k into my own eyes, weigh with my own mind, and be myself again.
In Africa, where I am free of newspapers, the mind has scope in which to revolve, virtuously content.
Civilisation never looks more lovely than when surrounded by barbarism; and yet, strange to say, barbarism never looks so inviting to me as when I am surrounded by civilisation.
Returning to England
When returning to Britain from the Continent, I am not struck by the great superiority of that land over France, Italy, Belgium, and Germany; in some things it is decidedly inferior, as in the more substantial structure, and more pleasing appearance, of the homes abroad: they are bigger, loftier, cleaner, and handsomer, the public buildings more imposing.
France and Italy shine with whiteness, Britain appears in a half-cleaned — up state, after being drenched with soot; its sky seems more threatening, and though the leafage and grass in the fields are pleasantly green, the stems and twigs are exceedingly black.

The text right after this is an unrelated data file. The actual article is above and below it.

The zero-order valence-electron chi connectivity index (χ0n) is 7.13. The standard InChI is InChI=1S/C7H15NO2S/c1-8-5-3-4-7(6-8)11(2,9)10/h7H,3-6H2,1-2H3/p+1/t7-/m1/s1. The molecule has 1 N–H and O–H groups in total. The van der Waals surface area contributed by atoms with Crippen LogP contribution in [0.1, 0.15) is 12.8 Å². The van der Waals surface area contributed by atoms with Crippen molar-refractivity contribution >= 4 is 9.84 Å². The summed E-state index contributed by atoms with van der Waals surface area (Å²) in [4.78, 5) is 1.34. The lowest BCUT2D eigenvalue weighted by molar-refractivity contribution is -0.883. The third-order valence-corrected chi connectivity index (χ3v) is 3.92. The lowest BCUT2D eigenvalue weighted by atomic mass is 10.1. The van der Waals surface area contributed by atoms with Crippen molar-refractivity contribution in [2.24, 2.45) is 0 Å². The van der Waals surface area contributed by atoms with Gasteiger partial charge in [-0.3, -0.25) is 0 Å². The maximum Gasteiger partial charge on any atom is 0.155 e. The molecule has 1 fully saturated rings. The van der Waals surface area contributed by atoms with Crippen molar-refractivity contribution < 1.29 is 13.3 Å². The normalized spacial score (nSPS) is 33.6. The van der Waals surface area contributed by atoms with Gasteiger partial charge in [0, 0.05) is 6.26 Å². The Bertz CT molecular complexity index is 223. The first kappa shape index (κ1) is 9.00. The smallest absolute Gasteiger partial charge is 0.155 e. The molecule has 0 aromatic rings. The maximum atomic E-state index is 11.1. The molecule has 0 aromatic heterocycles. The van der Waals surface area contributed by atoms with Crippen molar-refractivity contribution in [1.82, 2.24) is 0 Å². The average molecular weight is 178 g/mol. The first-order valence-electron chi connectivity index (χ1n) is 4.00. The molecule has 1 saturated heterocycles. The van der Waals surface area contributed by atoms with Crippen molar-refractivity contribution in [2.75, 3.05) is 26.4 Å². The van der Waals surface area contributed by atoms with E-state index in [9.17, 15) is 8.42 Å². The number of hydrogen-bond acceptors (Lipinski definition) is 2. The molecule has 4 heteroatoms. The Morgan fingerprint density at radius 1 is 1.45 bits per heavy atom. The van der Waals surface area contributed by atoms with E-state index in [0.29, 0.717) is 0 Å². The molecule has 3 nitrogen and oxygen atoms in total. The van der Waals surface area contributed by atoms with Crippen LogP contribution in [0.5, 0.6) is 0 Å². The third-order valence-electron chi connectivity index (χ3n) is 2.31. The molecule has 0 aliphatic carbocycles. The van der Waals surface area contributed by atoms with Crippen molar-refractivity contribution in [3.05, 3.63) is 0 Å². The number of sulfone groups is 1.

Barttelot, Major, 354, 360, 364.
Beauregard, General P. G. T., 185, 187 n., 445.
Bedford, Grammar School at, 456.
Belgium, in Africa.
Belmont, battle of, 175.
Bennett, J. G., Stanley's first interview with, 228; commission
Lee, Mr., nephew of General Lee, 165, 169.
Lee, General Robert E., Stanley's opinion of, 445.
Leopold, King, of Belgium, interested in the opening up of Africa, 334, 338; discusses African affairs with Stanley, 412-417; concludes treaty witto civilisation, 409, 410; writes his book, In Darkest Africa, 411, 412; goes to Brussels and is received by the King of Belgium, 412; Grand Crosses conferred on him, 412; discusses African affairs with the King of Belgium, 413-417; arrives in EnglaBelgium, 413-417; arrives in England, 418; his reception in England, 419; his interview with Gladstone, 419-421; his refutation of the charge that he used slaves, 421, 422; In Darkest Africa published, 422; stirs up societies to see that Germany does not absorb too much of East Afri